GREEN BAY - The warm weather means the pesky insects are finding their way back out, especially ticks.
A recent report labeled parts of Wisconsin, Minnesota and Illinois as high risk for Lyme Disease.
The mild winter means tick season is upon us a little earlier this year.
So watch out for the little buggers. DNR officials say they are out there.
"Both deer ticks and wood ticks are plentiful," said DNR Safety Manager Marsha Present during a phone interview. "They are moving eastward in the state, so we're seeing that happen every year. They seem to move more to our part of the state, north, northeast region."
The small insects do more than just overstay their welcome, they can make you sick
Lyme disease is the state's most frequently reported tickborne illness.
And according to a report released by the Yale School of Public Health, residents are considered to be at high risk.
"It can be a really bad thing to have if it's misdiagnosed," explained Dr. Richard Erdman with Bellin Medical Group. "It's easily treated early on."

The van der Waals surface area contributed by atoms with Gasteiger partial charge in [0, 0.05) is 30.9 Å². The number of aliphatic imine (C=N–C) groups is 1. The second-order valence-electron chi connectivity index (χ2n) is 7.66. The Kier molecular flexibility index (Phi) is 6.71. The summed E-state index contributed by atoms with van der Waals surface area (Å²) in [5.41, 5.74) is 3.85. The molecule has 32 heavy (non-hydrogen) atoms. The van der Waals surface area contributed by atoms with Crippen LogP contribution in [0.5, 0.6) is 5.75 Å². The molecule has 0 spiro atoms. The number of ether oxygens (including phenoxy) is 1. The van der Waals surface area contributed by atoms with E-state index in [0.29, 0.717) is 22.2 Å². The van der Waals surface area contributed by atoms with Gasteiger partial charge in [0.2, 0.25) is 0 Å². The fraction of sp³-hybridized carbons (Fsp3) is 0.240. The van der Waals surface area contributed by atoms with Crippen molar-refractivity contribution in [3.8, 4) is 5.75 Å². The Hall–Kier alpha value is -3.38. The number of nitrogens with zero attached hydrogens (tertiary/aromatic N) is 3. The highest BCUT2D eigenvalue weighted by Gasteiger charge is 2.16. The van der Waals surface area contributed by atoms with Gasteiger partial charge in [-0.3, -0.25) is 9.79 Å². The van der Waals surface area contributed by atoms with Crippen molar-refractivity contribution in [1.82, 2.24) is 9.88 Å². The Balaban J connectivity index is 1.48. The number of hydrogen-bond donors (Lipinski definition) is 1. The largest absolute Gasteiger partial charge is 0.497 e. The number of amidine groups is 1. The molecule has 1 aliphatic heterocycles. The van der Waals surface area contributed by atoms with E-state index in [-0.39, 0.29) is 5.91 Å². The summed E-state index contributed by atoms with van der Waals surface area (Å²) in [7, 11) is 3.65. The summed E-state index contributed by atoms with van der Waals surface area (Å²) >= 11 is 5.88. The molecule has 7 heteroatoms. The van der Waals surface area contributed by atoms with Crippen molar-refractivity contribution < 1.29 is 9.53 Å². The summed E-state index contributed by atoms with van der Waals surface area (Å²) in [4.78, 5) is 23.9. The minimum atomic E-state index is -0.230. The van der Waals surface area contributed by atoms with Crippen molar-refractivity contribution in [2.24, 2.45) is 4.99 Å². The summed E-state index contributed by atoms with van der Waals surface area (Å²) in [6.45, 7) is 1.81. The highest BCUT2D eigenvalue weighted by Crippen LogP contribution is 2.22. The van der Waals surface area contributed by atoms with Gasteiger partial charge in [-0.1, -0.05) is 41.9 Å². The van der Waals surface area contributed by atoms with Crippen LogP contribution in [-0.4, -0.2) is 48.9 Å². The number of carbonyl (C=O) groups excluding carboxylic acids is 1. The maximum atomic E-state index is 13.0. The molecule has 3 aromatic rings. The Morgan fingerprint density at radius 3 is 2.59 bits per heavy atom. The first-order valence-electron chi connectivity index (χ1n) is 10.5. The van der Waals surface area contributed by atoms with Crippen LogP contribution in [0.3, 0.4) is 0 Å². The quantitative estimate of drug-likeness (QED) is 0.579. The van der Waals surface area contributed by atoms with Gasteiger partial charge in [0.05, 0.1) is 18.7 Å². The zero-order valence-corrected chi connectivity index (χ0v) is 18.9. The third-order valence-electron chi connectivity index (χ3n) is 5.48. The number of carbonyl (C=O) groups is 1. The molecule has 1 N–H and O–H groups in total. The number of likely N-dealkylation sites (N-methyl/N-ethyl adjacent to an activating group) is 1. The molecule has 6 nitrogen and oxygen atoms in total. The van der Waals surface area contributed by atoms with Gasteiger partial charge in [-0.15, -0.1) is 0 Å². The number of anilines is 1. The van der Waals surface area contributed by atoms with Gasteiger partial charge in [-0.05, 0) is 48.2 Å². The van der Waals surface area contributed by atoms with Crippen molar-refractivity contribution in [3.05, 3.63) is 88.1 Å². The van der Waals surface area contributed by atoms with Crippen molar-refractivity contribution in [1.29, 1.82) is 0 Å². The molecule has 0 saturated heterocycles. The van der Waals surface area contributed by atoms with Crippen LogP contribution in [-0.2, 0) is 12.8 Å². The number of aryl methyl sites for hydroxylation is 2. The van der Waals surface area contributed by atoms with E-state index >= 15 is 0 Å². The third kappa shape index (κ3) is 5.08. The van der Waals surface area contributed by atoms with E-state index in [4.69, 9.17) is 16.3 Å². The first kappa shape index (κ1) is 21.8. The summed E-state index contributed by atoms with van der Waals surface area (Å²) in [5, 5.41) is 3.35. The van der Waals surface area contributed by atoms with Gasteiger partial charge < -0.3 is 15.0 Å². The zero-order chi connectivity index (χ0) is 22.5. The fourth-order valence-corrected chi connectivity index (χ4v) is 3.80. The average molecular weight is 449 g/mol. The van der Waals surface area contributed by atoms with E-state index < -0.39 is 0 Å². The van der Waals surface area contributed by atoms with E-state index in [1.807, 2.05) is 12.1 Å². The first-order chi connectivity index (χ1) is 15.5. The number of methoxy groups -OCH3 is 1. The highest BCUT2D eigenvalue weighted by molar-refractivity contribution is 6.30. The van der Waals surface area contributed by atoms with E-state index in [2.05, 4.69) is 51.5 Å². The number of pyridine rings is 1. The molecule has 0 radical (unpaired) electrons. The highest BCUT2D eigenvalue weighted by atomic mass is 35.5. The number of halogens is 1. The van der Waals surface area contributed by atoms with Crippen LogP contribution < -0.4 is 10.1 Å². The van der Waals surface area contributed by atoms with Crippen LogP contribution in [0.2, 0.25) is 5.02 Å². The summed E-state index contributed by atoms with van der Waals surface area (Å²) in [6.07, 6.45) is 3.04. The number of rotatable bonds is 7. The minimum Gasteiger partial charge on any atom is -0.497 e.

The signs and symptoms can occur between three and 30 days after a bite.
They range from a red rash to flu like symptoms.
But doctors say ticks can cause other diseases.
Last year, more than 4,100 cases of tickbourne diseases were reported, an increase from the year before.
"If you're out in the woods, you do any camping, you like to hike, bike, all that kind of stuff puts you at risk," Dr. Erdman said.
Too keep them off of you all together, DNR officials say there are steps you can take.
And some can be done right in your own back yard.
The DNR suggests removing leaves and tall grass around your home.
It's also recommended to use wood chips or gravel along the border between your lawn and wooded areas.
But sometimes it's just as simple as a quick check.
"The full body tick check is the most recommended prevention measure to use," Present explained.
If possible, officials recommend staying out of wooded areas with high grass.
You can find more prevention tips in the News Links section.
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